By Paul Kearney, Chief Security Researcher in the Security Futures Practice, BT Innovate & Design.
All systems are inherently vulnerable to Denial of Service (DoS) attacks. This is because DoS attacks do not need to rely on bugs and loopholes, but rather prevent legitimate access to services by consuming or occupying resources. As all operations consume computational, memory and communication resources, an attacker simply repeatedly requests expensive operations until eventually resources are exhausted or are in such short supply that the system falls over or grinds to a halt. Queuing or rate-limiting requests may protect the systems themselves, but this is of little comfort to the legitimate user who is still denied access to services. The main defence is to characterise the request flows that are associated with an attack in progress and block or ‘black hole’ this traffic before it can consume key resources.
DoS has long been a weapon of choice for hacktivist organisations such as Anonymous. Anonymous has a large membership and claims to have no leaders or formal structure. Rather, any member can issue a call to action over some matter they feel strongly about. If sufficient support is garnered during a period of recruitment, a core of relatively-skilled hackers will try to compromise the target entity, e.g. by defacing its website or stealing embarrassing emails or user lists. If this fails, the fall-back is to call on the mass of support to perform a co-ordinated DoS attack using blunt instruments such as LOIC (Low Orbit Ion Canon). LOIC was supposedly created as a legitimate network stress-testing tool and simply floods the target address with a torrent of TCP or UDP packets.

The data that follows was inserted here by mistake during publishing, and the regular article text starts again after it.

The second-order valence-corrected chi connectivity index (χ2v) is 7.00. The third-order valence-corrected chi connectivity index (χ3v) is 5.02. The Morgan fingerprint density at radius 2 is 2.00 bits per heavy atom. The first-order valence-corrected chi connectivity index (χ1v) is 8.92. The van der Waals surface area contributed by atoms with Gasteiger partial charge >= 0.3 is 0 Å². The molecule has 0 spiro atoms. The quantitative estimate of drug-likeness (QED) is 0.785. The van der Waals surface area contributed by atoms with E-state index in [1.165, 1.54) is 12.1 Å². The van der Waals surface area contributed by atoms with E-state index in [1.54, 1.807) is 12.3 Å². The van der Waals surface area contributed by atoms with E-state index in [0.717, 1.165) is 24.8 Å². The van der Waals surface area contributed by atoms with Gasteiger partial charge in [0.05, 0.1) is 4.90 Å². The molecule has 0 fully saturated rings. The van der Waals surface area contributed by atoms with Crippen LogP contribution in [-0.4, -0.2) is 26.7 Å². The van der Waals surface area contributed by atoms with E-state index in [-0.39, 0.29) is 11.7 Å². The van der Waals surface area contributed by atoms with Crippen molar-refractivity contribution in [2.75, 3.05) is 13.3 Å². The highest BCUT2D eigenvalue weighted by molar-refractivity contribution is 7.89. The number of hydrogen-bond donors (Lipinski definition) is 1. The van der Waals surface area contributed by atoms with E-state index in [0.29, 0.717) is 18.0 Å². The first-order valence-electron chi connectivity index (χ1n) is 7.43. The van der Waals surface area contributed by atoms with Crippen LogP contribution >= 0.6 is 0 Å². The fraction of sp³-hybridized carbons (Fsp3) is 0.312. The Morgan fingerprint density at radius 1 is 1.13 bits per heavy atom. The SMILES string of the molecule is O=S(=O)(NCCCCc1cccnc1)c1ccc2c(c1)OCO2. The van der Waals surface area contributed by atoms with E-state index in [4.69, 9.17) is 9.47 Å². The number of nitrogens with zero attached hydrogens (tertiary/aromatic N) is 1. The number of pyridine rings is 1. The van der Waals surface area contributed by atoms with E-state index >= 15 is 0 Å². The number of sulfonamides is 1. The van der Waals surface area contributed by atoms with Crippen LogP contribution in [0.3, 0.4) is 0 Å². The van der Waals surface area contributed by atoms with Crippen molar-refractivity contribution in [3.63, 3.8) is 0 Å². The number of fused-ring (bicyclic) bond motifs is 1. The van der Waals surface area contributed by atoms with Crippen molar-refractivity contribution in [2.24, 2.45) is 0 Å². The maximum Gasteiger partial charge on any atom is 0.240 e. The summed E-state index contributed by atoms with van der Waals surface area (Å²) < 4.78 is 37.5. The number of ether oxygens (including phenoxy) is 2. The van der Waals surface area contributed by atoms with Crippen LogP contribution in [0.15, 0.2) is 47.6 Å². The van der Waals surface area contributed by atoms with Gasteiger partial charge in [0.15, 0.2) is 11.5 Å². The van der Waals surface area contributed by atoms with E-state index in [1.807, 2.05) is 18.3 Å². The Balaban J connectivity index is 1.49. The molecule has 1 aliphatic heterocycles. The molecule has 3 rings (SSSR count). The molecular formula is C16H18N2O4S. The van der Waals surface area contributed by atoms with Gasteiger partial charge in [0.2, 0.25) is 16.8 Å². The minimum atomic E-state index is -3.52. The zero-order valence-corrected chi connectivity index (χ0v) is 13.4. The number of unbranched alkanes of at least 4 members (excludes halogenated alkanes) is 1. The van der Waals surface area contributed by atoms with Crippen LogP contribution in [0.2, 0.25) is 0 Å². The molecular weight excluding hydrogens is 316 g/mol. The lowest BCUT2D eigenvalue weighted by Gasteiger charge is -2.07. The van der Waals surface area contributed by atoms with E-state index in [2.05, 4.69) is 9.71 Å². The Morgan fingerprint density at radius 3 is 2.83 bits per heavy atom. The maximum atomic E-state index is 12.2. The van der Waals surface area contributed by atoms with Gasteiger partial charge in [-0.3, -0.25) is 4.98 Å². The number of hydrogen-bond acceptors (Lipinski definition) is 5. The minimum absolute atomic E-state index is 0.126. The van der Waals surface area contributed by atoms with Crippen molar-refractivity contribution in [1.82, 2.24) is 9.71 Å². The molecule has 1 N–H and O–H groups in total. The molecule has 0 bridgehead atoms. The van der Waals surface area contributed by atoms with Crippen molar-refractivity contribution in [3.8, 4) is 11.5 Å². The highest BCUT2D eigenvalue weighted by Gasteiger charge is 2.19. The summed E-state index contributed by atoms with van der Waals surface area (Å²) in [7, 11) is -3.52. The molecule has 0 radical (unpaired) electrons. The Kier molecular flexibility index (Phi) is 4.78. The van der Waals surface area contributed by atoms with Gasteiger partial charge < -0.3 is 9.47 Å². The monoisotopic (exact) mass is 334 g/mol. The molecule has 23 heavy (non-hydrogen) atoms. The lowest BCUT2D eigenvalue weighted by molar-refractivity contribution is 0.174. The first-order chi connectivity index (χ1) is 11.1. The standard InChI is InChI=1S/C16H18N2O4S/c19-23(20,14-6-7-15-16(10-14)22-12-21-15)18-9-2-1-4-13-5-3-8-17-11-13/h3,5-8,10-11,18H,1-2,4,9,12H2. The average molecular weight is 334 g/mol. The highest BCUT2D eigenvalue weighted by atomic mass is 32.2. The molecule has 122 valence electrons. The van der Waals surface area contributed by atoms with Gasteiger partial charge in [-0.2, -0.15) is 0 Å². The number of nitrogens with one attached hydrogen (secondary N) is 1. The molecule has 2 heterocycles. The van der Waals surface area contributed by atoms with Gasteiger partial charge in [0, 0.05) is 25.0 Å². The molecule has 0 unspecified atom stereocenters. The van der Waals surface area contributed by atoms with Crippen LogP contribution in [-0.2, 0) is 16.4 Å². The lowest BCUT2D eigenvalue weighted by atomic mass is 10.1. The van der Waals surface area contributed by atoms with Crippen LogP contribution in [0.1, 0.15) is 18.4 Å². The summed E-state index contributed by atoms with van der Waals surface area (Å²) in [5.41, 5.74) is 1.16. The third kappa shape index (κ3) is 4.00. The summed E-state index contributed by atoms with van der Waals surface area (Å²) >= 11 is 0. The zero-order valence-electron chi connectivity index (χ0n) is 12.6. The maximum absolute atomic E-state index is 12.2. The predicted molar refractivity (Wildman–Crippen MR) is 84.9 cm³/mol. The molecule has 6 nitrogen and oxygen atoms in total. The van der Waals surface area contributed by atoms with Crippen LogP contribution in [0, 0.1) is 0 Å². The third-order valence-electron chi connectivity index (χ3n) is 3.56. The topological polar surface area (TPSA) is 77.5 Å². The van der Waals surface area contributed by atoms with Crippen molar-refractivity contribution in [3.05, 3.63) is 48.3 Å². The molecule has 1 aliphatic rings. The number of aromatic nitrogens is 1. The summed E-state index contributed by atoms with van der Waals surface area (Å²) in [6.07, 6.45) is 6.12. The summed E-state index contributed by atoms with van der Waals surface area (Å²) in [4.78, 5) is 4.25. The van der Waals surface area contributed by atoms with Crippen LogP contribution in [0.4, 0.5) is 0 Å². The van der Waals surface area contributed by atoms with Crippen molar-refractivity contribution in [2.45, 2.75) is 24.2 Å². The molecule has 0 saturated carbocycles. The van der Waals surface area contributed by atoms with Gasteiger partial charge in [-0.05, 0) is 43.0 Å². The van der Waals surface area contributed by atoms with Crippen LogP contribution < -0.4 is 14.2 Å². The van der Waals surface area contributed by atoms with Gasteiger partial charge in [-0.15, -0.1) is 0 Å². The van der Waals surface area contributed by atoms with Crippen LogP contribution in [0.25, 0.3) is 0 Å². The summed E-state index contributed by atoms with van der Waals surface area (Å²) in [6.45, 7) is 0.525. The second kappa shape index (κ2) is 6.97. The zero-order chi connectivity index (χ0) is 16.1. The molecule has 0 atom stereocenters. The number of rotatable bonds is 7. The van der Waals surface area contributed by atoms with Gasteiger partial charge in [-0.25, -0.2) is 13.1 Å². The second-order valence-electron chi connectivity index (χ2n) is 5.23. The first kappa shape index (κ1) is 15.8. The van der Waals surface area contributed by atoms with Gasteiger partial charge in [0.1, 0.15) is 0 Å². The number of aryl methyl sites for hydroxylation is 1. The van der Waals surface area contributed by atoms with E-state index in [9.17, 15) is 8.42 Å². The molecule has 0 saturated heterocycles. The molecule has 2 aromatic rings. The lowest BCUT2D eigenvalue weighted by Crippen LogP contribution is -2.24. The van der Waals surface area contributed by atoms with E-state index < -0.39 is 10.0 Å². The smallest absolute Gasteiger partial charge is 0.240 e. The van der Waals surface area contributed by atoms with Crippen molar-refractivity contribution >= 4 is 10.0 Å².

Hacktivism is usually presented as libertarians acting in opposition to state oppression or corporate power. I have even heard it proposed that DoS should be protected in law as a means of peaceful protest.
Such mass action distributed DoS (DDoS) platforms are sometimes referred to as voluntary botnets to distinguish them from the centrally-controlled networks of compromised computers that are used by criminal organisations to perpetrate DDoS attacks. The motivation here is typically to extort money by threatening to disrupt business activities — the attacks we see are when companies defy the criminals or are demonstrations of power pour encourager les autres. The criminal gangs may build and operate the botnets themselves or, increasingly, rent them out as guns for hire.
DDoS has also been used as a means of applying political pressure and to support military activity. The two most famous examples are the pro-Russian attacks on Estonian websites in 2007 and the disruption to Georgian infrastructure during the conflict with Russia over South Ossetia in 2008.
The above is pretty well known stuff, but my eye was caught recently by an article that claimed that DDoS was being used by unscrupulous companies to gain market advantage by knocking their competitors offline temporarily. This is hard to prove or disprove given the relative difficulty of tracing the source of an attack. So should DDoS really be interpreted as Dodgy Dealings on the Side?
Either way, every enterprise is a potential target and no-one is immune from attack, so it’s important to engineer your online services to limit their vulnerability and invest in services or technology that can detect and block malicious traffic.